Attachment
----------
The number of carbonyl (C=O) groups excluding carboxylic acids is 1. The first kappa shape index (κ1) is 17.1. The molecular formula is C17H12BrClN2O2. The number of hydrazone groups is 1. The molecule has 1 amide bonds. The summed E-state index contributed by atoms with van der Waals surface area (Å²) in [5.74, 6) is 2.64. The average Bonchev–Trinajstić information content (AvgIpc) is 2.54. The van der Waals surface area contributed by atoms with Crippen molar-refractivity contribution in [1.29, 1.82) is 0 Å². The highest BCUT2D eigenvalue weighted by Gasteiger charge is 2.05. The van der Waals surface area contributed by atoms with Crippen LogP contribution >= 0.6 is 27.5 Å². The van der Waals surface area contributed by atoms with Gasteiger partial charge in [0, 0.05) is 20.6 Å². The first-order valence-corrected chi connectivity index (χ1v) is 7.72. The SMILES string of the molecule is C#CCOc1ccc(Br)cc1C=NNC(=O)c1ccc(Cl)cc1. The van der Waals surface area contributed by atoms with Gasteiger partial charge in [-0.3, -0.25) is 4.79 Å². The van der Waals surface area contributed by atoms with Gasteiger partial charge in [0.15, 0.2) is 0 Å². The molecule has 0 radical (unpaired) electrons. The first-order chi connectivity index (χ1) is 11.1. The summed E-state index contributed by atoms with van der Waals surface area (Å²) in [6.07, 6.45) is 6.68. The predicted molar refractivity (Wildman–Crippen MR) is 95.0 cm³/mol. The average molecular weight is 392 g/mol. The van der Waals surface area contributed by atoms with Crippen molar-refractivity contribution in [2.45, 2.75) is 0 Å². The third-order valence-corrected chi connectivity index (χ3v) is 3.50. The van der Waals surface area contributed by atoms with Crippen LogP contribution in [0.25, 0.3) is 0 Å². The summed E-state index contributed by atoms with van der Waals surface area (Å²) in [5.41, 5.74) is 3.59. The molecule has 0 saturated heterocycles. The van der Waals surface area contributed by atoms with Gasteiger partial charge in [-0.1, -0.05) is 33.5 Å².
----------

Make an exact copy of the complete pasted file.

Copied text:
The number of carbonyl (C=O) groups excluding carboxylic acids is 1. The first kappa shape index (κ1) is 17.1. The molecular formula is C17H12BrClN2O2. The number of hydrazone groups is 1. The molecule has 1 amide bonds. The summed E-state index contributed by atoms with van der Waals surface area (Å²) in [5.74, 6) is 2.64. The average Bonchev–Trinajstić information content (AvgIpc) is 2.54. The van der Waals surface area contributed by atoms with Crippen molar-refractivity contribution in [1.29, 1.82) is 0 Å². The highest BCUT2D eigenvalue weighted by Gasteiger charge is 2.05. The van der Waals surface area contributed by atoms with Crippen LogP contribution >= 0.6 is 27.5 Å². The van der Waals surface area contributed by atoms with Gasteiger partial charge in [0, 0.05) is 20.6 Å². The first-order valence-corrected chi connectivity index (χ1v) is 7.72. The SMILES string of the molecule is C#CCOc1ccc(Br)cc1C=NNC(=O)c1ccc(Cl)cc1. The van der Waals surface area contributed by atoms with Gasteiger partial charge in [-0.3, -0.25) is 4.79 Å². The van der Waals surface area contributed by atoms with Gasteiger partial charge in [0.15, 0.2) is 0 Å². The molecule has 0 radical (unpaired) electrons. The first-order chi connectivity index (χ1) is 11.1. The summed E-state index contributed by atoms with van der Waals surface area (Å²) in [6.07, 6.45) is 6.68. The predicted molar refractivity (Wildman–Crippen MR) is 95.0 cm³/mol. The average molecular weight is 392 g/mol. The van der Waals surface area contributed by atoms with Crippen molar-refractivity contribution in [2.45, 2.75) is 0 Å². The third-order valence-corrected chi connectivity index (χ3v) is 3.50. The van der Waals surface area contributed by atoms with Crippen LogP contribution in [0.25, 0.3) is 0 Å². The summed E-state index contributed by atoms with van der Waals surface area (Å²) in [5.41, 5.74) is 3.59. The molecule has 0 saturated heterocycles. The van der Waals surface area contributed by atoms with Gasteiger partial charge in [-0.1, -0.05) is 33.5 Å².